City of Everett Development Fees Have Not Kept Up With The Times

City of Everett, WA

Everett hasn’t raised most fees to developers in over 15 years.

Currently the City of Everett is trying to address a projected shortfall of $13 million dollars in 2015. To deal with that, Everett has formed a team to try to come up with options to close that gap. As part of the ongoing Structural Deficit Advisory Team briefings at the Everett City Council, it came out tonight that the City of Everett last updated its planning and development fees in 1995. Additionally Everett’s traffic mitigation fees charged to developers have not been adjusted since 1999. As an example, Everett charges $900.00 for traffic mitigation while the city of Sultan charges $5220.00 and the city of Lynnwood charges $7914.00. Everett’s business license fee has remained at $10.00 and there is no annual renewal charge. The Everett Fire Department is required to conduct fire inspections but unlike most cities in the area does not charge for that service.

Tonight’s presentations were about options to raise taxes and fees. Among the items mentioned were doubling the current adult bus fare on Everett Transit from $1.00 to $2.00. For every 25 cent increase in bus fare there would be an annual increase of $250,000.00. There was no talk of raising fares for seniors or youth.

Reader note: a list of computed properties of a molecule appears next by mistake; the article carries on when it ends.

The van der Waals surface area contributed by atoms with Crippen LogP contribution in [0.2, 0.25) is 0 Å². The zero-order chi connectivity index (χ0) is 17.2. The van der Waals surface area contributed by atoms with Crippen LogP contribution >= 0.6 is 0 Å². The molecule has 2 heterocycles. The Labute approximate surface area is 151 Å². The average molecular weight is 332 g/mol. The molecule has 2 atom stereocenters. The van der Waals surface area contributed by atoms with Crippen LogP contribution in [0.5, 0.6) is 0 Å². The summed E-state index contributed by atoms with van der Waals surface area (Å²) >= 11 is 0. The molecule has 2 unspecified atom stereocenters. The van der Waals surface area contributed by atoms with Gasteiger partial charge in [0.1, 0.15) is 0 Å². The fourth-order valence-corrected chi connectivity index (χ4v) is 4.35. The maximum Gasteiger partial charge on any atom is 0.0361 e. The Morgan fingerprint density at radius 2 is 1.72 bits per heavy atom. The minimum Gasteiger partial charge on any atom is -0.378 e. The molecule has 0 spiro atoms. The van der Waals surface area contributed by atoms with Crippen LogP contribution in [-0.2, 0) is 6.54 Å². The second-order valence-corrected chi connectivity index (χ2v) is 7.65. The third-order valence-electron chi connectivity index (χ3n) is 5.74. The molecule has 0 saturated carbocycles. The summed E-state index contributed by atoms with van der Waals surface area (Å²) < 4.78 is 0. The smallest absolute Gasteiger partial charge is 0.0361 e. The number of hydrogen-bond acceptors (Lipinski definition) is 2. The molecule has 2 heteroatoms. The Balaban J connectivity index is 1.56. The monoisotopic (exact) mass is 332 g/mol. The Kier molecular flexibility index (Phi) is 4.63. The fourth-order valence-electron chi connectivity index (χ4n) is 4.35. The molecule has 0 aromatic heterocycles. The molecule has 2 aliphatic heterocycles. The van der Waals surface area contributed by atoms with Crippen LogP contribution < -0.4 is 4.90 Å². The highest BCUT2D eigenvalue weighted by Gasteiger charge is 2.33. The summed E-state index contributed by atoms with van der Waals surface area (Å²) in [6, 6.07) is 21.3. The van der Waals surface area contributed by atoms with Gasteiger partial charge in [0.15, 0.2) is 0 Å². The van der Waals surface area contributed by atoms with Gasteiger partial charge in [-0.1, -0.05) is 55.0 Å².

There was a suggestion to bring back parking meters and charge 50 cents per hour for parking in the downtown Everett corridor. Roughly from Broadway on the east, West Marine View Drive on the west, Pacific Avenue to the south and Everett Avenue to the north. That could generate $300,000.00 per year. There was also talk of charging for parking at 36 stalls at the Everett station. Those stalls are currently free two-hour parking and are used by people primarily using the services inside the station, most notably the unemployment office. Making those 36 stalls paid parking could bring Everett about $100,000.00 per year. It was also revealed that if someone received four parking violations, Everett Police can impound the person’s car. However, when the owner goes to get their vehicle out of impound they only have to pay the impound fee and don’t have to pay the outstanding parking tickets to get their vehicle back.

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At the start of the presentation many council members stated they had their own ideas for generating revenue and a council committee will be gathering those ideas and presenting them at a future meeting. As the revenue options were being considered, Everett Mayor Ray Stephenson told the city council members that he didn’t want to look backward and place any blame for failing to address revenues in the past but wanted to move forward as fast as possible. He expressed concern that if the council spent too much time studying the deficits and didn’t take fast action that more drastic taxing measures would have to be taken.

The City of Everett has a budget reduction website where all of the presentations and options are posted and available for review. Most of tonight’s documents should be available by the end of the day Thursday.

The next presentation by the Structural Deficit Advisory Team will be on April 30th followed by at least two public meetings in May.


About myeverettnews

My Everett News is a hyperlocal news website featuring breaking news and events in Everett, WA. We also cover City of Everett information and items of interest to those who live and work in Everett. It's written by Leland Dart a former Snohomish County based radio reporter born and raised in Everett.

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